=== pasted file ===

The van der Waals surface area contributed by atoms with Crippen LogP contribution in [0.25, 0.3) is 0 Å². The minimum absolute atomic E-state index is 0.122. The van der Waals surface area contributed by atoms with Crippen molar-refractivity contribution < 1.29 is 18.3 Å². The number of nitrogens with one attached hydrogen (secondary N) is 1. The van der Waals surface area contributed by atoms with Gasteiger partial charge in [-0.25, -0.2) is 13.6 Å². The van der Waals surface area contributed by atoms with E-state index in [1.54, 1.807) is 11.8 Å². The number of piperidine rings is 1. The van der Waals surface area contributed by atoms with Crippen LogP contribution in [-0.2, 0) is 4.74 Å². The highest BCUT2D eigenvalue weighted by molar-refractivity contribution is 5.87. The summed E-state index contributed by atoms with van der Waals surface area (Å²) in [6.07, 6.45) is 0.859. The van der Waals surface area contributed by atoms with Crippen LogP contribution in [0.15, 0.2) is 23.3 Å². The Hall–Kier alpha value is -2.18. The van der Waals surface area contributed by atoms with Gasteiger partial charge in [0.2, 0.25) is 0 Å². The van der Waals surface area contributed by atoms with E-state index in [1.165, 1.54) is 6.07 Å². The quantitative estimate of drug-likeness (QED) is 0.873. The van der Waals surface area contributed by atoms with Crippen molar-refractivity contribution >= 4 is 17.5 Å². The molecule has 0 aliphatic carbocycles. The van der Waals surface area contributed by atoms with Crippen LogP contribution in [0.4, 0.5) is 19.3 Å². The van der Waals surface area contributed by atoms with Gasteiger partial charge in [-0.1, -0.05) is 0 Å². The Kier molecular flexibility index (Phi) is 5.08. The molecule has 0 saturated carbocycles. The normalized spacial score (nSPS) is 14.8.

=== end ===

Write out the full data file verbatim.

The van der Waals surface area contributed by atoms with Crippen LogP contribution in [0.25, 0.3) is 0 Å². The minimum absolute atomic E-state index is 0.122. The van der Waals surface area contributed by atoms with Crippen molar-refractivity contribution < 1.29 is 18.3 Å². The number of nitrogens with one attached hydrogen (secondary N) is 1. The van der Waals surface area contributed by atoms with Gasteiger partial charge in [-0.25, -0.2) is 13.6 Å². The van der Waals surface area contributed by atoms with E-state index in [1.54, 1.807) is 11.8 Å². The number of piperidine rings is 1. The van der Waals surface area contributed by atoms with Crippen LogP contribution in [-0.2, 0) is 4.74 Å². The highest BCUT2D eigenvalue weighted by molar-refractivity contribution is 5.87. The summed E-state index contributed by atoms with van der Waals surface area (Å²) in [6.07, 6.45) is 0.859. The van der Waals surface area contributed by atoms with Crippen LogP contribution in [0.15, 0.2) is 23.3 Å². The Hall–Kier alpha value is -2.18. The van der Waals surface area contributed by atoms with Gasteiger partial charge in [0.2, 0.25) is 0 Å². The van der Waals surface area contributed by atoms with E-state index in [1.165, 1.54) is 6.07 Å². The quantitative estimate of drug-likeness (QED) is 0.873. The van der Waals surface area contributed by atoms with Crippen molar-refractivity contribution >= 4 is 17.5 Å². The molecule has 0 aliphatic carbocycles. The van der Waals surface area contributed by atoms with Crippen LogP contribution in [0.4, 0.5) is 19.3 Å². The van der Waals surface area contributed by atoms with Gasteiger partial charge in [-0.1, -0.05) is 0 Å². The Kier molecular flexibility index (Phi) is 5.08. The molecule has 0 saturated carbocycles. The normalized spacial score (nSPS) is 14.8.